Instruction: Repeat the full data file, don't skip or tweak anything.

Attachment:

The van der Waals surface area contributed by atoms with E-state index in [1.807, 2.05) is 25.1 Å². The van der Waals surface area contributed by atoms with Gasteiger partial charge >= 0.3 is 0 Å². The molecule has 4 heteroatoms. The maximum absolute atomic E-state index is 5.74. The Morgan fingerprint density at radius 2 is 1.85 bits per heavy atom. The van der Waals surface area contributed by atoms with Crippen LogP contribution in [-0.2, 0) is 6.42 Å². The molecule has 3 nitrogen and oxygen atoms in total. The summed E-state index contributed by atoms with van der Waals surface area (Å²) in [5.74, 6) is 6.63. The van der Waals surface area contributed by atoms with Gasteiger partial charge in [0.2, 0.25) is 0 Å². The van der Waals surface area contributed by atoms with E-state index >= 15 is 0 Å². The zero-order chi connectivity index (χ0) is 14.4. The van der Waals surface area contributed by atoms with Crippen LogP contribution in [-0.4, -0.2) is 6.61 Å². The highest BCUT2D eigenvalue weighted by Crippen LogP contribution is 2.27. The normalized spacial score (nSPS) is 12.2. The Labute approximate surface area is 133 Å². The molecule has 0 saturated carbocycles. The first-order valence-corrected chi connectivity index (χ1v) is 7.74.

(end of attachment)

The van der Waals surface area contributed by atoms with E-state index in [1.807, 2.05) is 25.1 Å². The van der Waals surface area contributed by atoms with Gasteiger partial charge >= 0.3 is 0 Å². The molecule has 4 heteroatoms. The maximum absolute atomic E-state index is 5.74. The Morgan fingerprint density at radius 2 is 1.85 bits per heavy atom. The van der Waals surface area contributed by atoms with Crippen LogP contribution in [-0.2, 0) is 6.42 Å². The molecule has 3 nitrogen and oxygen atoms in total. The summed E-state index contributed by atoms with van der Waals surface area (Å²) in [5.74, 6) is 6.63. The van der Waals surface area contributed by atoms with Gasteiger partial charge in [0.2, 0.25) is 0 Å². The van der Waals surface area contributed by atoms with E-state index >= 15 is 0 Å². The zero-order chi connectivity index (χ0) is 14.4. The van der Waals surface area contributed by atoms with Crippen LogP contribution in [-0.4, -0.2) is 6.61 Å². The highest BCUT2D eigenvalue weighted by Crippen LogP contribution is 2.27. The normalized spacial score (nSPS) is 12.2. The Labute approximate surface area is 133 Å². The molecule has 0 saturated carbocycles. The first-order valence-corrected chi connectivity index (χ1v) is 7.74.